This morning as I gathered lettuce from the garden for our breakfast, I thought to myself -- there is gathering the lettuce and then there is the experience of gathering the lettuce. It is a choice to really allow yourself to experience a moment, an embrace, a chore, even. It is a choice--that for me--has everything to do with pace.
In the forest, recently, my young friend, wise beyond his age, spoke these words to me softly, as a reminder, as an affirmation of the goodness that we shared -- "The only way to create more time, is to slow down."
The only way to create
more time is to slow down.
With experience comes steadiness. Those who rush to complete their projects, eager to realize the results, will only slow the process and hinder their progress in the long run. I have heard it said that humans far overestimate what they are capable of accomplishing in the short term and far underestimate what they are capable of accomplishing in the long term.
By my estimation, the highest form of art is a life fully lived. A life, each moment of which is tended to with sincerity and presence, alive with curiosity and slowed to a pace that allows for experiencing the richness of the sensory information available to us in each moment. We can access this richness, by softening into and focusing fully on each task we undertake, by sensing with care where every object in our home wishes to live, by allowing the details and subtleties and countless small pleasures of this world to penetrate our awareness. And through this simple slowing down, we become -- without trying - grace, embodied.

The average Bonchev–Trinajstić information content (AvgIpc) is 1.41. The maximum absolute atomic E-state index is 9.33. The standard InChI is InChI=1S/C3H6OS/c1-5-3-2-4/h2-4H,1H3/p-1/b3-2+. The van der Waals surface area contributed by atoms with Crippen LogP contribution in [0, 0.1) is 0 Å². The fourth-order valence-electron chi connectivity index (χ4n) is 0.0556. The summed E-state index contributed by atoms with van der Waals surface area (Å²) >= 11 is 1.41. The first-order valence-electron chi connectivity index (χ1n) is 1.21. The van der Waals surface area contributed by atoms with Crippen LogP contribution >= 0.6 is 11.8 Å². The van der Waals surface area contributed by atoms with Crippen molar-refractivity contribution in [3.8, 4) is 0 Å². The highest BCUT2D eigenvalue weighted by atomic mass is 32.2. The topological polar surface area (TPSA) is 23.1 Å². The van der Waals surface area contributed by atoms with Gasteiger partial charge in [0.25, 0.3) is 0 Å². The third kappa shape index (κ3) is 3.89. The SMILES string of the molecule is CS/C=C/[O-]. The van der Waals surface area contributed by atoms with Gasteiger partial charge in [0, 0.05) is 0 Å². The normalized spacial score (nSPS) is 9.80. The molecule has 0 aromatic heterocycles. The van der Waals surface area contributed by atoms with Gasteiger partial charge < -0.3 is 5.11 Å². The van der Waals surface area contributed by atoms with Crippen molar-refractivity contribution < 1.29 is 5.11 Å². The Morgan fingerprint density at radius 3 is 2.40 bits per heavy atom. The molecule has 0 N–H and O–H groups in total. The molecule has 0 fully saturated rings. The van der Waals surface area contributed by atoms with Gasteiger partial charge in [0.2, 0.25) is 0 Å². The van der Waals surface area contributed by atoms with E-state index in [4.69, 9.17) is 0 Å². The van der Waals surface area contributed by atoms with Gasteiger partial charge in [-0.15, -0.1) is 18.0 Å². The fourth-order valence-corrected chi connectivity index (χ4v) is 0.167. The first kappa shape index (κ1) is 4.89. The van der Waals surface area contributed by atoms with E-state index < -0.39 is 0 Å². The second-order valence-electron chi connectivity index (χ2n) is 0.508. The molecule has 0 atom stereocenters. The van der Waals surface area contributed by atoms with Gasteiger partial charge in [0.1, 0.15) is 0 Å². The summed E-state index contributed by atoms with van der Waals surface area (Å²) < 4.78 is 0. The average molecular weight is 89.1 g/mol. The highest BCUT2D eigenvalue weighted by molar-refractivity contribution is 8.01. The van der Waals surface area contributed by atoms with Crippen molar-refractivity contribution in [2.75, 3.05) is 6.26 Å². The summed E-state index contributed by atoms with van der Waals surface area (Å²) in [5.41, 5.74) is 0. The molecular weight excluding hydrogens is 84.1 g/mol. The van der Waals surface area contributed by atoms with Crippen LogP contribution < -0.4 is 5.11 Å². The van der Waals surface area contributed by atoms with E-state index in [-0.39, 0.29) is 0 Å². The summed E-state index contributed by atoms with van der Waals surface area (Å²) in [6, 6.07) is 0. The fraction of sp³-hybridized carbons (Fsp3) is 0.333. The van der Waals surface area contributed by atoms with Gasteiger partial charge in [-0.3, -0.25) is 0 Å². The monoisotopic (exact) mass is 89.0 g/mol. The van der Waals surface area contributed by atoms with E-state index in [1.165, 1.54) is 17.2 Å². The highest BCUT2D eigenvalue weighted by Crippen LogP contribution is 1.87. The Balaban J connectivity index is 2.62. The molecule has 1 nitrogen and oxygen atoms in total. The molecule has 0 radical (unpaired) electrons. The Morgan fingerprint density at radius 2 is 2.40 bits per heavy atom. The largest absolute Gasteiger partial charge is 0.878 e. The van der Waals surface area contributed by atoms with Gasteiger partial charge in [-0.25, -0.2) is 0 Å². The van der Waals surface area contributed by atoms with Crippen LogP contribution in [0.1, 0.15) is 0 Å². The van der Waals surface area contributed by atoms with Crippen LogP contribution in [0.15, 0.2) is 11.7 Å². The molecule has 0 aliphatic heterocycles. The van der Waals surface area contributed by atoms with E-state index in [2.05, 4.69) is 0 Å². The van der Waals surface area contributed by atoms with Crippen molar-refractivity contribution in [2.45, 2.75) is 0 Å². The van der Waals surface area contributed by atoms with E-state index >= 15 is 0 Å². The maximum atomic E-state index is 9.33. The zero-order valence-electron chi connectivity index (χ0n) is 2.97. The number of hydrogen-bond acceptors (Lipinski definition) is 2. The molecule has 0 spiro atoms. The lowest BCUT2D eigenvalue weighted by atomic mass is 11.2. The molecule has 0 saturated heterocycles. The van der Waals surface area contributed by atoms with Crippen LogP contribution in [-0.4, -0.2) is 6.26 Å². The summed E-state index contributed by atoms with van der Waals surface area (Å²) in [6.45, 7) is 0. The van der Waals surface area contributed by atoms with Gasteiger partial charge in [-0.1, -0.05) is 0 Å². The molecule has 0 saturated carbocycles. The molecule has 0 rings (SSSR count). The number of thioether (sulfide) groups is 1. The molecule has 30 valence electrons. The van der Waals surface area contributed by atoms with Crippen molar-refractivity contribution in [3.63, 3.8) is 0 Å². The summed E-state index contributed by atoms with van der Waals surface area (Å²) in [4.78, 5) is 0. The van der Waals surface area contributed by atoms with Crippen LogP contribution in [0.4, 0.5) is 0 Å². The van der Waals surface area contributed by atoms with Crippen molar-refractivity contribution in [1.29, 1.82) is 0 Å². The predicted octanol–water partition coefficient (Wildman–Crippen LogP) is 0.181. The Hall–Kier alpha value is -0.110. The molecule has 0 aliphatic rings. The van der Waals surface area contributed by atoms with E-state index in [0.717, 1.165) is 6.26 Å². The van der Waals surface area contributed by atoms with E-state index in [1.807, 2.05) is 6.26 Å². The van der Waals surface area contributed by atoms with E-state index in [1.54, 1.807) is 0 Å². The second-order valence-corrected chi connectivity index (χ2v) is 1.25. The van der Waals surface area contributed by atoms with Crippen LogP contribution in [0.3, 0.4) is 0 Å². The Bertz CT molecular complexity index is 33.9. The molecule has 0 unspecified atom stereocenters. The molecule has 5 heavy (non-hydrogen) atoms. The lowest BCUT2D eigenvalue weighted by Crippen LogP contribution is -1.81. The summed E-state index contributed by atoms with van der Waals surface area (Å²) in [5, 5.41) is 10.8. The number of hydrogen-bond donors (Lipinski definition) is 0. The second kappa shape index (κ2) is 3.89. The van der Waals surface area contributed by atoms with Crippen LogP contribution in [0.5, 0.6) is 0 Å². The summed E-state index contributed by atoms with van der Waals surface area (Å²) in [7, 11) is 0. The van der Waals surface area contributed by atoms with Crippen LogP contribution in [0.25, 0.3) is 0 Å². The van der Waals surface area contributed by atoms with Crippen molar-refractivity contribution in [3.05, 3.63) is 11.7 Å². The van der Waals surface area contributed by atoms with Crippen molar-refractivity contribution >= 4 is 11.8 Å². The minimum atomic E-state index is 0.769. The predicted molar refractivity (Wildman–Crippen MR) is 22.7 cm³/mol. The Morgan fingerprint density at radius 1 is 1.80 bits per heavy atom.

Until I set out for this trip, I don't think I had ever spent any length of time truly living and moving and breathing at a pace which was my own. Now, I am settling into a daily rhythm of rising when my body feels rested, waking to the ecstasy of my [tiny] home, carefully tended to the evening before, and going about my day on a schedule that follows the directives which arise naturally from within me. Before I lived solely by the clock, yielding tirelessly to the looming and ever present to-do list I recited in my mind, and frantically committed to paper. And I can see now, so clearly, the violence implicit in rushing the processes and stories of our lives in this way.
Each one of us has the most profound and impeccable ability to find and set a pace that is all our own. We must only listen to the steady metronome of our own hearts beating, the rise and fall of our breath as it enters and leaves our bodies. It can begin slowly, with little more than a loving curiosity about our own cycles of hunger and satiety, our own longings for rest and exuberant exertion--because our bodies know, our hearts know. And as a first step on the long path of cultivating a world steeped in real love and genuine caring, we have a responsibility to begin by tending to ourselves in this spirit first; by committing to care for and honor the precious lives being lived through us, in each moment.
Pause throughout the day to notice if you've taken to rushing. If you can no longer sense the beauty and softness, the vitality and possibility, both within and around you, take this as an invitation to slow down and step back into cadence with the rhythm of your body, the rhythm of your life. It is a devotional thing, this living, this loving.